As part of cultural diplomacy, I make a point of going to a bookstore in the country I am visiting, and this time, I visited a bookstore in Côte d’Ivoire. I also visited a municipal library in Madagascar. Needless to say, libraries too are a hub of print culture. The municipal library I visited has been refurbished by Japan and France. The director of the library, other staff, and I concurred on utilizing the library as an entry point for promoting mutual understanding between the two countries, through such means as setting up a section in the library dealing with activities and exchanges between the two countries. In this connection, tomorrow, I will visit the Japan Cultural Institute in Paris. We hope to use this institute as a model case for extending this initiative to many countries in collaboration with the Japan Foundation.

What I found most striking during this visit was the energy emanating in the cities, especially the smiles of many children and young people. I saw firsthand the dynamism and potential of Africa as well as its high expectations for Japan. At the same time, it was a delightful surprise to see Japanese young people, including women, already attempting new businesses and tackling challenges in Africa. Japan and Africa share mutual trust that has been cultivated through TICAD for more than 30 years. Japan will incorporate the dynamism of the African economy while co-creating with Africa measures to realize economic growth, peace, and stability on the continent.

One of the objectives of this tour is to build bridges between the Global South and like-minded countries, including the G7. I will take stock of the local realities and voices I observed and heard here in Africa for the discussions at the OECD Ministerial Council Meeting in France, where I will be visiting from tomorrow.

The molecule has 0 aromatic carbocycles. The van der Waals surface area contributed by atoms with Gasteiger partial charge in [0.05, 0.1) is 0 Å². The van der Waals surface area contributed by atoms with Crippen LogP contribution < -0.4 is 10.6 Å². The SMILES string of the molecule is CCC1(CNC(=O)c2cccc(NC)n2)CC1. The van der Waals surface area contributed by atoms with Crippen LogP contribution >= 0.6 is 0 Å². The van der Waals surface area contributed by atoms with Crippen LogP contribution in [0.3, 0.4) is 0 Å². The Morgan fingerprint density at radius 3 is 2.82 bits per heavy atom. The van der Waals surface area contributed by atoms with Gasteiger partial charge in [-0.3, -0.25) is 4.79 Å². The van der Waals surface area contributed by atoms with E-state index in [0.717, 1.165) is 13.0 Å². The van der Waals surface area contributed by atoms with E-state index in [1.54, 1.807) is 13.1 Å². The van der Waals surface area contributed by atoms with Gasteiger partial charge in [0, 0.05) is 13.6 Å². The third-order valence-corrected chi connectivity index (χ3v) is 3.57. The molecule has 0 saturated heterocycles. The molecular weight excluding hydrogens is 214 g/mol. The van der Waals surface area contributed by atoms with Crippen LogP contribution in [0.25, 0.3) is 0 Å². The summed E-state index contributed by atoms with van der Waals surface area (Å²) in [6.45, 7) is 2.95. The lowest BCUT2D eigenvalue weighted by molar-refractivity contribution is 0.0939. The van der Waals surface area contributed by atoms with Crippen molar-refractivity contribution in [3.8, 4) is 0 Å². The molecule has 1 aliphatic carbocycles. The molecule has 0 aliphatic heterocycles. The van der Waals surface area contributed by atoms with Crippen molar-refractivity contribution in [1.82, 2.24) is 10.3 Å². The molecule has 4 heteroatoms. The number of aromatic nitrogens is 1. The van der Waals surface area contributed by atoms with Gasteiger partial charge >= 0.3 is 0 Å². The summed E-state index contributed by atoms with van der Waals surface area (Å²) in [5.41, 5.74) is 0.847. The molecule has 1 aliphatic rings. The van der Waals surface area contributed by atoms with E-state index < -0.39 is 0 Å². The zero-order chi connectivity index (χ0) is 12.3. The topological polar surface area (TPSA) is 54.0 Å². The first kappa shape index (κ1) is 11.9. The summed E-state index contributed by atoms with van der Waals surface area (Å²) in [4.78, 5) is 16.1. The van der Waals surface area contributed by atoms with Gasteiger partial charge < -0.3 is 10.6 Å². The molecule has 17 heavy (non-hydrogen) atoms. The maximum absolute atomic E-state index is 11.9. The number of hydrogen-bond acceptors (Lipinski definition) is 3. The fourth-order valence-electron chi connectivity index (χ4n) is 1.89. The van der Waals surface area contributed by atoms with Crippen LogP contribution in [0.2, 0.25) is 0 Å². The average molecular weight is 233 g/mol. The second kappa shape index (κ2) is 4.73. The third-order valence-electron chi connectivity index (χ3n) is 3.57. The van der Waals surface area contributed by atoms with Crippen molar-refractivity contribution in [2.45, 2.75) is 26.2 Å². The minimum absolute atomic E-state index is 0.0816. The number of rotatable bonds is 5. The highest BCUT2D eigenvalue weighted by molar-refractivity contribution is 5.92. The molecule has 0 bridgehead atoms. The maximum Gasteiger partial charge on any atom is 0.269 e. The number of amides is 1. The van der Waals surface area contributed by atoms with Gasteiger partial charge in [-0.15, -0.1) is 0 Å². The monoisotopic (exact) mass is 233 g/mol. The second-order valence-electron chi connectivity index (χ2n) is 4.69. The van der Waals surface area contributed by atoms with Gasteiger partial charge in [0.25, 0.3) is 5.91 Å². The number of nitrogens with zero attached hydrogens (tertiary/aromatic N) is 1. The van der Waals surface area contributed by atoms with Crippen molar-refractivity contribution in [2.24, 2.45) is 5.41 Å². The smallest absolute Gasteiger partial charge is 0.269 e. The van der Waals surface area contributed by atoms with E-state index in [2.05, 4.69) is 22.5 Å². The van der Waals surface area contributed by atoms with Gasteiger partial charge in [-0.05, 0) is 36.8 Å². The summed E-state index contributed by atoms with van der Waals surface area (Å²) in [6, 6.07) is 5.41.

That is all from me.

Question-and-Answer Session

Reporter: As you just explained, the TICAD process will begin with Japan hosting the TICAD Ministerial Meeting in August of this year and the summit meeting in August of next year. As countries around the world increasingly turn their attention to Africa, what expectations were expressed toward Japan’s initiatives by the three countries during your meetings? Furthermore, how do you intend to incorporate these expectations into the TICAD process?

Minister Kamikawa: As I stated earlier, in the three countries I visited, I sensed, notably, their trust in Japan which is based on our longstanding cooperative relations, as well as their high expectations toward greater investment from Japan, Japan’s technological capabilities, and insight on human resource development. In addition, it was encouraging to see young people and women attempting new businesses and tackling challenges in Africa.

Furthermore, during the foreign ministers’ meetings and in my discussions with women who are working at the forefront of peacebuilding and in politics and economics, I found that there was strong potential for Japan and Africa to learn from each other and enhance cooperation on WPS.